Noncompliance with the fortification process includes the following: (a) if the food fortification levels do not comply with the DOH requirements, except when the deviation from the fortification levels are justified and are properly declared in the labeling; (b) if the fortificant used is different from that approved by the DOH; and (c) if the process of fortification does not conform to the DOH standards (Section 10). The following sanctions for noncompliance shall be imposed by the DOH through the BFAD: (a) denial of registration of the processed foods or food products by the DOH through the BFAD if the processed foods or food products do not comply with the food fortification requirements; (b) order the recall of the processed foods or food product(s); and (c) impose a fine of not less than Three Hundred Thousand Pesos (P300,000.00) and suspension of registration for the first violation; not more than Six hundred thousand pesos (P600,000.00) and suspension of registration for the second violation; and not more than One million pesos (P1,000,000.00) and cancellation of the registration of the product for the third violation of the provisions of law or its Implementing Rules and Regulations (IRR) (Section 11).

National food fortification day

On October 29, 2004, former President Gloria M. Arroyo signed Executive Order (E.O.) No. 382, designating the Department of Health as lead agency in the nationwide observance of the National Food Fortification Day every 7th of November. As the lead agency, the Department of Health is responsible for the formulation and dissemination of guidelines and procedures on the implementation of the EO. It shall provide technical assistance to LGUs; conduct national and regional advocacy and social mobilization activities; provide the necessary logistics and promotional materials; and monitor all the activities at the local levels. Other agencies involved in the observance of the National Food Fortification Day include: Department of Agriculture (DA); Department of the Interior and Local Government (DILG); Department of Education (DepEd); Department of Trade and Industry (DTI); Department of Social Welfare and Development (DSWD); Academe, Civil Society and Non-Government Organizations (NGOs); LGUs through the Council of Leagues (Barangay Captains, Councilors, Mayors, Governors).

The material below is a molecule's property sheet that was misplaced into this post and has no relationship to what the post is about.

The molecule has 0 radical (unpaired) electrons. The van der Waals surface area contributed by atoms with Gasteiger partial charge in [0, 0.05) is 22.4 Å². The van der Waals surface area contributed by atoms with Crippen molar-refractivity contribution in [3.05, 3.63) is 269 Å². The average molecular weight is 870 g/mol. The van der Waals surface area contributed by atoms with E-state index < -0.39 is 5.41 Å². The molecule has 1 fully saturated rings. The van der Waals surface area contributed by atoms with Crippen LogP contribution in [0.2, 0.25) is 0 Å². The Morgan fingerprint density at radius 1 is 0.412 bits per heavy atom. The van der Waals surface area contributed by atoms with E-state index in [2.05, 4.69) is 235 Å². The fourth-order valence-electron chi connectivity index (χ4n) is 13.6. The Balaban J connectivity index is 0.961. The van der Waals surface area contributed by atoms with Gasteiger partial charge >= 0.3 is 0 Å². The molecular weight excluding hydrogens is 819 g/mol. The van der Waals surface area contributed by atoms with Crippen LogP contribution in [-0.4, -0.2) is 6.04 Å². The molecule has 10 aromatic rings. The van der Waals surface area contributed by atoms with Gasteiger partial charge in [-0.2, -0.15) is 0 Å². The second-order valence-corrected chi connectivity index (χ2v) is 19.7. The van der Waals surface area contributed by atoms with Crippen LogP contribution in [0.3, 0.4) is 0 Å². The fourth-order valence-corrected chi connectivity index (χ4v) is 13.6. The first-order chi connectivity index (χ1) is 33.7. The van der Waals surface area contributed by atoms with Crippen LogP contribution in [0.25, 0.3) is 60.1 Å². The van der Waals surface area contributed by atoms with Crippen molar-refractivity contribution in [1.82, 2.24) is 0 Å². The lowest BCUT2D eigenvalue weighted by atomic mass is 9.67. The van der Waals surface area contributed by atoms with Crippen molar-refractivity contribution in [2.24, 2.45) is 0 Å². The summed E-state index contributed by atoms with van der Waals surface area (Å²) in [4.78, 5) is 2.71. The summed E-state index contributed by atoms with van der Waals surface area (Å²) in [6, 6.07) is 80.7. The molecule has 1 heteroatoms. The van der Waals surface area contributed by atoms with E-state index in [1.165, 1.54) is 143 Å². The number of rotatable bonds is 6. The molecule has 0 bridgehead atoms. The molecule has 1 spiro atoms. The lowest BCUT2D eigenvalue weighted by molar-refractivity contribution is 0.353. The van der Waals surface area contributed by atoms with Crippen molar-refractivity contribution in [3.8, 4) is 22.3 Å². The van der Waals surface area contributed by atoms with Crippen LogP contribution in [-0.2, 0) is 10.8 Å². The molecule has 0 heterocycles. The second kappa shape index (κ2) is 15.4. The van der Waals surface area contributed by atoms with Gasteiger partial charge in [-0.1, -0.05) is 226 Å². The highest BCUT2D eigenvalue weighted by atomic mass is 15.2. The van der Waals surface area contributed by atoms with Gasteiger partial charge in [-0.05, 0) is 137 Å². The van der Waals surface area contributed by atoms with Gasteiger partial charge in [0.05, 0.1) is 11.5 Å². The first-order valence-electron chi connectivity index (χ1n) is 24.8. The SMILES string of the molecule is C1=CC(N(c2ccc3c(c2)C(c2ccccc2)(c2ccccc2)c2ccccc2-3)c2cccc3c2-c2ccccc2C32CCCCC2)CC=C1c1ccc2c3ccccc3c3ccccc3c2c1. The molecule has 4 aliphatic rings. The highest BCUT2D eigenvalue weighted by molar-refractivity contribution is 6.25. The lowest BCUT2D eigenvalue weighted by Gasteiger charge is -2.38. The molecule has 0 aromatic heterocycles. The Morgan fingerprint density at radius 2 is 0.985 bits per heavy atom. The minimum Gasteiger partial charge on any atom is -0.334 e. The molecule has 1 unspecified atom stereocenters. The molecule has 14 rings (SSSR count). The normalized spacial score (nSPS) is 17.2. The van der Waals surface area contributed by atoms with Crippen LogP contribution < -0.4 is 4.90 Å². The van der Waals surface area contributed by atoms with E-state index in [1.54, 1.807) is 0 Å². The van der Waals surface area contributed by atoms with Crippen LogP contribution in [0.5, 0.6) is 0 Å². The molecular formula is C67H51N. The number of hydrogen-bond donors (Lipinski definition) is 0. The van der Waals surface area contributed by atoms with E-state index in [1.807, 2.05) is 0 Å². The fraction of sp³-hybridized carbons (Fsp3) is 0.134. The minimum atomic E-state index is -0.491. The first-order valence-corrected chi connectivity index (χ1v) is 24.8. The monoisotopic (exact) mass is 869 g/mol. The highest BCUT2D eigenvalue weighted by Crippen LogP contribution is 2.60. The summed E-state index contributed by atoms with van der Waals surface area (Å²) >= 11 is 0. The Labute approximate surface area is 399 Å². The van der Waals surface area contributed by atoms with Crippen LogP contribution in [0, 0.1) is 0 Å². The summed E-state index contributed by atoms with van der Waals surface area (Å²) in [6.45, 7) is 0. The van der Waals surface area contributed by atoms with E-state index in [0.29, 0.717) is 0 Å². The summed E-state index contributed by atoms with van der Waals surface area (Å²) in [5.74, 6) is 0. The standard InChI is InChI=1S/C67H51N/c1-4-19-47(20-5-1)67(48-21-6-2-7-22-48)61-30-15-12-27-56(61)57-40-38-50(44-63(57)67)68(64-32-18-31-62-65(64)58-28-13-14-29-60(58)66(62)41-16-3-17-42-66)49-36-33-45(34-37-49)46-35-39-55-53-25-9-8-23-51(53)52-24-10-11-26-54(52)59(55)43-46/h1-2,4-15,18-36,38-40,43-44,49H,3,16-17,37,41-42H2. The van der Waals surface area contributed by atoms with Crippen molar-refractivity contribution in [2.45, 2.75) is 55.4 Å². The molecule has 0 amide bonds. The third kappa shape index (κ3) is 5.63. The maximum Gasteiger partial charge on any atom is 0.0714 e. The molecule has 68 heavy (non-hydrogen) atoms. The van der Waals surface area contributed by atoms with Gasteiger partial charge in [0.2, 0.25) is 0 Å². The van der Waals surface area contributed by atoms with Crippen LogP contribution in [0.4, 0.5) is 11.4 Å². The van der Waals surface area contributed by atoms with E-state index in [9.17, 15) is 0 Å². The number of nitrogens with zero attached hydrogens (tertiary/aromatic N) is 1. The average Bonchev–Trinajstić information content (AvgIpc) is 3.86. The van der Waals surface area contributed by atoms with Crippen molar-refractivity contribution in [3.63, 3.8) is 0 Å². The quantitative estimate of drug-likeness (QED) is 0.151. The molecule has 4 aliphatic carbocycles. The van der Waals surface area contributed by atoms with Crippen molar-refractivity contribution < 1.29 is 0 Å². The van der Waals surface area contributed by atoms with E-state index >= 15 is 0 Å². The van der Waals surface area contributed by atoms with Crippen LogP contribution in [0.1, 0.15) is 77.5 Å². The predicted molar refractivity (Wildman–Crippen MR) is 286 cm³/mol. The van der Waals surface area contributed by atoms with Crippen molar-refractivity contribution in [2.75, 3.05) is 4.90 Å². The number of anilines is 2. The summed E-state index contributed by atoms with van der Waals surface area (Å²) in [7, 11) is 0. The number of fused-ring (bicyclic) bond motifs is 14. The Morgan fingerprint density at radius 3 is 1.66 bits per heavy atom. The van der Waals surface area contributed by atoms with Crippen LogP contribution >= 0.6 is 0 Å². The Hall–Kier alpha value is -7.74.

Status of the Philippine food fortification program

As of 2008, 139 processed food products have the Sangkap Pinoy Seal. Eighty three percent of these are fortified with vitamin A, 29% with iron, and 14% with iodine. Thirty seven percent of these fortified food products are snack foods. Based on FDA monitoring all local flour millers are fortifying with vitamin A and iron. Non-fortification of refined sugar with vitamin A is due to the unresolved issue on who will bear the cost of fortification. For rice, NFA is fortifying 50% of its rice in 2009 and 2010. However, there is limited commercial and private sector iron rice premix and iron fortified rice production and distribution.  For FDA-analyzed cooking oil samples in 2009 and 2010, more than 90% are fortified with vitamin A (91% in 2009 and 94% in 2010). However, samples included were those labeled and packed, while those sold in small quantities (“takal”) were not monitored. For iodized salt, 81% of households included in the National Nutrition Survey (NNS) were positive for iodine using rapid test kit (RTK)[7].